Former South Carolina governor and congressman Mark SanfordMark SanfordThe Memo: Can the Never Trumpers succeed? Libertarians view Amash as potential 2020 game changer for party Trump becomes presumptive GOP nominee after sweeping primaries MORE said on Sunday that he will challenge President TrumpDonald John TrumpSenate advances public lands bill in late-night vote Warren, Democrats urge Trump to back down from veto threat over changing Confederate-named bases Esper orders ‘After Action Review’ of National Guard’s role in protests MORE in 2020 as a Republican.

“I’m here to tell you now that I am going to get in,” he said on “Fox News Sunday.”

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“I think we need to have a conversation on what it means to be a Republican,” Sanford added. “As a Republican Party, we have lost our way.”

The former governor also said he was particularly concerned about the debt and deficit spending.

“We have got to have a national conversation and a Republican conversation on where are we going on debt and deficit,” he said.

When host Chris WallaceChristopher (Chris) WallaceChris Wallace to Colbert: US hasn’t seen this level of unrest since 1968 Chris Wallace to ‘The View’: Trump had a ‘very bad week’ for his reelection prospects Economic adviser on positive news: ‘The worst thing we can do right now is relax’ MORE told Sanford that he “basically” has “no chance” of defeating Trump, the candidate replied, “I think you probably would have said that same thing to Donald Trump just a matter of months ago as he faced the likes of Jeb Bush and others.”

Pressed on whether he believed he had a real chance in 2020, Sanford said, “You never know.”

“Let’s go out and force or try and create a conversation on that which is not being talked about in this presidential cycle,” he added.

Wallace also questioned Sanford about an extramarital affair that caused a scandal while he was governor.

“I learned a level of humility, a level of empathy that I didn’t have before,” Sanford said. “It is something of great regret. It’s something I’ve apologized extensively for.”

“In contrast to the president, where he says there’s not a single thing that he sort of regrets or apologizes for, I profoundly apologize for that,” he added.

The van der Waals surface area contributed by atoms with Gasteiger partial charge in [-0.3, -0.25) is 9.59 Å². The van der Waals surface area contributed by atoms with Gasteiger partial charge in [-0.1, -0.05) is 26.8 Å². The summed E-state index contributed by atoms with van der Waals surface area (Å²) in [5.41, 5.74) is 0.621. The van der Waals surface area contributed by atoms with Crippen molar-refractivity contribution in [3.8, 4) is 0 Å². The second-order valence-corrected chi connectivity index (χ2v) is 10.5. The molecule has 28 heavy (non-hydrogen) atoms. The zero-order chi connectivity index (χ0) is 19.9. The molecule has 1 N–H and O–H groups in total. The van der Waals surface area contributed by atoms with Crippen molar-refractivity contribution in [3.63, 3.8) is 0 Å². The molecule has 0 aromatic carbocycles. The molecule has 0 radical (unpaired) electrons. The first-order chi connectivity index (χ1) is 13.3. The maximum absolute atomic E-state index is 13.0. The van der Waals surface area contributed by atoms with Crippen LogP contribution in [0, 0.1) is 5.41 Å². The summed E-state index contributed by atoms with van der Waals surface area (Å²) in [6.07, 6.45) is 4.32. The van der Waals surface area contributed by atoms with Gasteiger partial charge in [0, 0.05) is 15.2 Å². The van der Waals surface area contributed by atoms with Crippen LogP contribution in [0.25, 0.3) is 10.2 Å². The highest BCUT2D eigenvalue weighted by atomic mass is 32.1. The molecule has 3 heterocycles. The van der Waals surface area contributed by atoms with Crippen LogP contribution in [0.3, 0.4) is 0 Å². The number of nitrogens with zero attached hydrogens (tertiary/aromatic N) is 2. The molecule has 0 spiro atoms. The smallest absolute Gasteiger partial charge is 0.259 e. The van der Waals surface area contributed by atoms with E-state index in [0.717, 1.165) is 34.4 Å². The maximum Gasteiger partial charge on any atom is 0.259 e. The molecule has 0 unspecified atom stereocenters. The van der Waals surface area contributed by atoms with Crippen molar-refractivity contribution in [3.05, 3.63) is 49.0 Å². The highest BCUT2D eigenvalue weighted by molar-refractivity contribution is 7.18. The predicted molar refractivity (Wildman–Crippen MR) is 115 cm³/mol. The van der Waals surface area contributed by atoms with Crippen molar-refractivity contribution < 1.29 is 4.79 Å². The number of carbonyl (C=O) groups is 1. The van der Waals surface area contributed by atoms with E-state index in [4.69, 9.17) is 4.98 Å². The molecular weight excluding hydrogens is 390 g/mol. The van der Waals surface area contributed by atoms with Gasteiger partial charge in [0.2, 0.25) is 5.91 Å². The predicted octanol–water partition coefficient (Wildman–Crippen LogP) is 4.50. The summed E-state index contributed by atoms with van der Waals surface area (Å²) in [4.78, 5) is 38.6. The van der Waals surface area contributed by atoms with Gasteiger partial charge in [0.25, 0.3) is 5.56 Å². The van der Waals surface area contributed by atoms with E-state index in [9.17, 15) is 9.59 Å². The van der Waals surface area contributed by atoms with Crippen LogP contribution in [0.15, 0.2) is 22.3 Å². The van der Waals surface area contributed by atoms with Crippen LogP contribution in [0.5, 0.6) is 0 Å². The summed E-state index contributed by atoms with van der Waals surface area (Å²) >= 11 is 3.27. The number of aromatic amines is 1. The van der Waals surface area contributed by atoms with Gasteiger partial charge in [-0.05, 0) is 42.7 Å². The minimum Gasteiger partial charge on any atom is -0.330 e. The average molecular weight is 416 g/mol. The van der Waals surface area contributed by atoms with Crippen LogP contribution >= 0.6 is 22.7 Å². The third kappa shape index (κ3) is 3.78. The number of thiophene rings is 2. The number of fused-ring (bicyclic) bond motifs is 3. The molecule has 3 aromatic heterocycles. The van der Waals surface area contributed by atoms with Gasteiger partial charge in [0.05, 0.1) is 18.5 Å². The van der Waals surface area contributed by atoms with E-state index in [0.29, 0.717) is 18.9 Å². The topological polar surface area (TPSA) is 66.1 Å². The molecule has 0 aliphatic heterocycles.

Trump has also been accused of having affairs, notably with adult-film star Stormy Daniels.

Sanford said last week that he was focused on Hurricane Dorian and would wait until after the storm had passed to announce his decision on a White House bid.

He previously said he would give himself until Labor Day to make a choice.

Since announcing his potential White House bid, the former lawmaker has visited New Hampshire and Iowa, causing further speculation that he would launch a campaign.

Sanford could face an uphill battle. The Republican parties in Kansas and Sanford’s home state of South Carolina on Saturday voted to cancel their GOP primaries.

The president has continued to receive support from most Republicans. A recent Morning Consult poll found that 85 percent of them approved of Trump.

Former Massachusetts Gov. William WeldWilliam (Bill) WeldVermont governor, running for reelection, won’t campaign or raise money The Hill’s Campaign Report: Amash moves toward Libertarian presidential bid Libertarians view Amash as potential 2020 game changer for party MORE (R) and former Rep. Joe WalshJoe WalshBottom line ABC’s Whoopi Goldberg to headline Biden fundraiser with Sen. Tammy Duckworth Trump shares video of protesters confronting reporter: ‘FAKE NEWS IS NOT ESSENTIAL’ MORE (R-Ill.) are also challenging Trump for the Republican nomination.

This report was last updated at 10:49 a.m.

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